hiredman23:02:06

(not sure what http client library you are using or what :async? true actually does)

hiredman23:02:31

you have to ensure that with-redefs remains in effect until after the http request has been made

grounded_sage23:02:03

it allows you to catch the return of the request in a callback. Returns a future or something. I don’t quite understand it that much.

hiredman23:02:39

so you need to stop, and wait inside the scope of the with-redef, until that future/callback/what is resolved

grounded_sage23:02:52

This testing library I think uses a macro to test the http request. So it doesn’t escape??

hiredman23:02:08

sounds terrible

grounded_sage23:02:32

I get that code needs to be testable. But the modifications being required I think are a bit unjustified at this point.

hiredman23:02:05

you can do stuff and make this work, but you have to understand what you are doing, and it is easier to understand things if you are directly passing arguments and call functions then it is to understand macros and how dynamic scope interacts with multiple threads

hiredman23:02:08

it isn't really about making it testable, it is about making it understandable as a decomposition of parts instead of having to understand the entire thing at once.

hiredman23:02:40

making testing easier is a side benefit of that

hiredman23:02:08

you seem to think what you have now is easier to understand, but I would point out if you understood it you would be able to write a test for it, which suggests maybe re-evaluating what you have

grounded_sage23:02:14

I’ve got one thread that gets a list of entities to fetch and feeds another thread that acts as a queue (using core.async channels). They throttle making requests to a server that can’t handle excessive load. Then I have async on http-clj so I don’t block on that waiting for the response.

hiredman23:02:15

I don't think clj-http-fake even knows how to handle async requests

grounded_sage23:02:18

I’m writing tests now because I’m having to build up a series of exceptions to handle a volatile API.

hiredman23:02:23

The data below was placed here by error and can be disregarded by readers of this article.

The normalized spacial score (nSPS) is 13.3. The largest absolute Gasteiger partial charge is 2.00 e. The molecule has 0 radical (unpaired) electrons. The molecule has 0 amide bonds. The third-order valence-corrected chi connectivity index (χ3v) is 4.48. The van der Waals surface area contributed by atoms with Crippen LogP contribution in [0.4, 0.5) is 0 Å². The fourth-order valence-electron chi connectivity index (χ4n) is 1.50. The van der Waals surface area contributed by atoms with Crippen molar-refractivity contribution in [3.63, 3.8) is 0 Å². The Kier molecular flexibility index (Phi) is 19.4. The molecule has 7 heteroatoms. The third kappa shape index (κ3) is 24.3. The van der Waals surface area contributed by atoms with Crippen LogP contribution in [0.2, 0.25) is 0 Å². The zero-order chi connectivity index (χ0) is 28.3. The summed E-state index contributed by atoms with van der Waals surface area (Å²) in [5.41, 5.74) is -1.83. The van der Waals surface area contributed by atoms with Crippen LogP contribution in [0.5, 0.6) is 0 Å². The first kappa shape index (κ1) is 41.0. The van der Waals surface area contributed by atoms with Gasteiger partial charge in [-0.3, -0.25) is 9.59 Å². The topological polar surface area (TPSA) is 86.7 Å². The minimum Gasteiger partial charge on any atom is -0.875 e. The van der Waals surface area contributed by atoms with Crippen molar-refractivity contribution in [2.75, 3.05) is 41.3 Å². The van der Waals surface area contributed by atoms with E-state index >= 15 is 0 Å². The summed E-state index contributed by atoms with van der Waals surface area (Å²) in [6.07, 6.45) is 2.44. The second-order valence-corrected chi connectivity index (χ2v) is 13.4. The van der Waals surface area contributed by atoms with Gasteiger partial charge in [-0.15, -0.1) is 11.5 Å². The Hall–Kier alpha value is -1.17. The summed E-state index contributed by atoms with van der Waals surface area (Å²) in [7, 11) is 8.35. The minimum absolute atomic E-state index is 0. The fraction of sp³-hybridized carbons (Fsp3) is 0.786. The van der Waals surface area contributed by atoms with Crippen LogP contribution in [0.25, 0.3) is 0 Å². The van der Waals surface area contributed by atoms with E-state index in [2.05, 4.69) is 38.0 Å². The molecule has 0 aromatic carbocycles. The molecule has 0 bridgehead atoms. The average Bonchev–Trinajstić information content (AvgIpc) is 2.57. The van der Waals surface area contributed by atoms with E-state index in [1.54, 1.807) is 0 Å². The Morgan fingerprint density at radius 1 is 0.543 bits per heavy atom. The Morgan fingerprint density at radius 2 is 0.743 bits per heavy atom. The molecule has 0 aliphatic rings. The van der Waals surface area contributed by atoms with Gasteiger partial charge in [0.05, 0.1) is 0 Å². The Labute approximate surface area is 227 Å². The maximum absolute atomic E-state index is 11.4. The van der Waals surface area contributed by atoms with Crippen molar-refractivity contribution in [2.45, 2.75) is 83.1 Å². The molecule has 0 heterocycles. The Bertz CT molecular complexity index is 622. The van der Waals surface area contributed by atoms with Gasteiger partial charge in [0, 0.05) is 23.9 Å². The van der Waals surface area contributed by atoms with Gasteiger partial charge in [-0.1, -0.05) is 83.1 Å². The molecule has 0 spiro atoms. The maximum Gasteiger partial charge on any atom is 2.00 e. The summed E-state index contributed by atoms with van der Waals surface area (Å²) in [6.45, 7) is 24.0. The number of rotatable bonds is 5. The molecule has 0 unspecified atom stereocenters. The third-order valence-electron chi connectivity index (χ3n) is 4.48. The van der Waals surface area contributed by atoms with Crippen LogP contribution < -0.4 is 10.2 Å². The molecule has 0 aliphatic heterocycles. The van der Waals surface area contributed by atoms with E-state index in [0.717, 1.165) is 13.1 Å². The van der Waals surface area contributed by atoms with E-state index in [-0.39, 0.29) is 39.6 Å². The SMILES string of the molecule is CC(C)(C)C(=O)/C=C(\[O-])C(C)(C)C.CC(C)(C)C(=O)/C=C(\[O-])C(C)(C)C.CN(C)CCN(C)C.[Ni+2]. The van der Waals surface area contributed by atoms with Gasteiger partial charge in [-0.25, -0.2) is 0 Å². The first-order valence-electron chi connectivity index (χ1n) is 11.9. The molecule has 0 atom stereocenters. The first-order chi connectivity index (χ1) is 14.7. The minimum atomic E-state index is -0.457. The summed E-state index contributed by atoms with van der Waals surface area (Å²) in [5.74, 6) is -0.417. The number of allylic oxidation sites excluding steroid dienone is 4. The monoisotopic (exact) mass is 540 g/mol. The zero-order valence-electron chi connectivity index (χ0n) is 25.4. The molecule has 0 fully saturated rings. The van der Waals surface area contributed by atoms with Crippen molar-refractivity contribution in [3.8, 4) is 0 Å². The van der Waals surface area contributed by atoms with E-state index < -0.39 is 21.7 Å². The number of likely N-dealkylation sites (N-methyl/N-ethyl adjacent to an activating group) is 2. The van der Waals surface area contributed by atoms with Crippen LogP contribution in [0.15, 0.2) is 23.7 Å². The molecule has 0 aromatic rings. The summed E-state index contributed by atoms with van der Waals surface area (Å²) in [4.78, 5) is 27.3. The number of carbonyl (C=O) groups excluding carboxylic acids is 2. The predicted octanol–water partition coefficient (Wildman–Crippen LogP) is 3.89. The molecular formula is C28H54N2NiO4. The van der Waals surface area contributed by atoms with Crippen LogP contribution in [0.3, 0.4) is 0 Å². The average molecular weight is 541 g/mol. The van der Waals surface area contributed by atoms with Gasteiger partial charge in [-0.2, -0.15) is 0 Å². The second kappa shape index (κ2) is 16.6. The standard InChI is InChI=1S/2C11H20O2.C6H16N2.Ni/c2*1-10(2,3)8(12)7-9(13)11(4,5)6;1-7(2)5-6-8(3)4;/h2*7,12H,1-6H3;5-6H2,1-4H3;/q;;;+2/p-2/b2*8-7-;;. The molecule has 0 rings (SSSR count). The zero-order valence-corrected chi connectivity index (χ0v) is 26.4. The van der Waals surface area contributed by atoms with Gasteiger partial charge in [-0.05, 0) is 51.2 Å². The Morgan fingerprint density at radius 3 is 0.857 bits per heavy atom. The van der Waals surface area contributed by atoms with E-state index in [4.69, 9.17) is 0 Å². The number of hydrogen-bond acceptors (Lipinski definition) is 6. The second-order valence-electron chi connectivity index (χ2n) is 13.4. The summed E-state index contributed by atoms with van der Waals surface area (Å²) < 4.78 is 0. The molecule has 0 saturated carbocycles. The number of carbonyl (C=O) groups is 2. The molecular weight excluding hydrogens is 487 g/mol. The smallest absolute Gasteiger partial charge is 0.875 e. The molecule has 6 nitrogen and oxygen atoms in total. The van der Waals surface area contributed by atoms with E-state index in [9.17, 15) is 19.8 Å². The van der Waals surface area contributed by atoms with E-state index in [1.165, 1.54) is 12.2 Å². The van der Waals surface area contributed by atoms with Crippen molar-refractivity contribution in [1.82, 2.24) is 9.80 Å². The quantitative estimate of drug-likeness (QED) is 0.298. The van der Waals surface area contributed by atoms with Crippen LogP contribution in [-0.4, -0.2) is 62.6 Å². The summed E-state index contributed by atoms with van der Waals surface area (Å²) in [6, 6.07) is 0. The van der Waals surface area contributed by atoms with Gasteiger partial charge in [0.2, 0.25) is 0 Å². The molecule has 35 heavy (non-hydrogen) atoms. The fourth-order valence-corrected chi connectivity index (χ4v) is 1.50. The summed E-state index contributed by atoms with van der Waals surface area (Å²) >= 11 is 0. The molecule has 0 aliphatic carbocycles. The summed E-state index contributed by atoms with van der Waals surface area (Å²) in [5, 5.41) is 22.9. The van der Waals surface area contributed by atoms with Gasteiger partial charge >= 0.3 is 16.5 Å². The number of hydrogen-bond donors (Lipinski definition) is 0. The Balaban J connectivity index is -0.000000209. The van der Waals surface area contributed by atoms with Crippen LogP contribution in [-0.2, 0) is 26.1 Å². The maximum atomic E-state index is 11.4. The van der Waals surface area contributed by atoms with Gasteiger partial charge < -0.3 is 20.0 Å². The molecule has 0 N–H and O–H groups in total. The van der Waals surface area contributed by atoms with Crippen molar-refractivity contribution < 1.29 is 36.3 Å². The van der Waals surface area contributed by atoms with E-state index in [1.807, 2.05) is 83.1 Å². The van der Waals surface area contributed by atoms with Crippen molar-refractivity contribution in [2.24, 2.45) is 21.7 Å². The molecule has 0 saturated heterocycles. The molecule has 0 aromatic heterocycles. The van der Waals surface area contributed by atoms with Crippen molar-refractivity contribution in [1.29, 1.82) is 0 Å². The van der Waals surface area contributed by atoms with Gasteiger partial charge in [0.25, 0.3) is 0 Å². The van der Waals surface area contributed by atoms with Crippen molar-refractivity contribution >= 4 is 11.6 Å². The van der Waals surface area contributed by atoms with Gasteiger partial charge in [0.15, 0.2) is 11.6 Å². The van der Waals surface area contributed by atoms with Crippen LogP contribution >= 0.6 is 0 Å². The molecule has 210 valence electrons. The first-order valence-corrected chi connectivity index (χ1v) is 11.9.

I've had coworkers write tools to do things like mocking out http requests for that kind of thing, but I have never found it particular useful, if I want to test out making http requests or handling http requests I start up an http server and make requests of it

hiredman23:02:04

oh, I guess clj-http-fake does support async? it has a test for it at least

grounded_sage23:02:07

Yea I’m thinking this is the way to go.

grounded_sage23:02:41

Maybe I just reset! the atom in the core namespace during the test..

grounded_sage23:02:43

I mean that works but seems a little wrong lol

noisesmith23:02:45

opinion: when you have (is thing "some message") generally should the message describe what you expected or should it describe what you assume went wrong i the assertion failed?

noisesmith23:02:48

eg. the docstring has Example: (is (= 4 (+ 2 2)) \"Two plus two should be 4\") - would you translate that hypthetically to "Oops 2 + 2 wasn't 4" or "2 + 2 = 4" (if you had to pick one)

noisesmith23:02:16

I was surprised not to see a recommendation about this in the Clojure style guide

andy.fingerhut23:02:43

I translate "Two plus two should be 4" in a failing test to "The test writer expected two plus two to be 4, and checked for that, but the condition was false"

noisesmith23:02:02

I brought up the translation in order to attempt to "drive a wedge" into "describe the problem" vs. "describe the expectation" because I think that example walks the line between the two

andy.fingerhut23:02:05

I have written tests such that when they fail, they print out more details about actual vs. expected results, especially when those actual and expected values are collections, as an aid to starting to debug what went wrong.

2
noisesmith23:02:36

it could be the right answer is c) it doesn't matter, either way is fine

andy.fingerhut23:02:37

I mean, the problem is "I got results I didn't expect". Trying to guess what that might have gone wrong could be done, but how good that guess is really depends upon how much you know about the implementation, and what might have gone wrong.

noisesmith23:02:45

yeah, the concrete circumstance is a PR where a bunch of is clauses try to describe the failures, and I'm deciding whether it's worth pushing back on haha

andy.fingerhut23:02:47

That guess could be spot on, or if the implementation has changed significantly since when the test was written with those guesses, and the tests were not also updated to match, the guesses could be way off.

andy.fingerhut23:02:04

Such tests could be interpreted as over-specifying or over-constraining the solutions, I suppose.

andy.fingerhut23:02:42

If a development team is willing to write them, but not willing to update them if/when the underlying implementation changes, then they have created tests that will confuse new team members, for sure.

andy.fingerhut23:02:57

I have written functions that check conditions on the internal structure of trees like Clojure's PersistentVector data structure (the Java internal implementation details, not just at the API level) when trying to look for bugs in the core.rrb-vector library. If I or someone else changes the internal implementation details, but not those internal-structure-checking functions, the results could be anywhere from slightly to majorly confusing and wrong.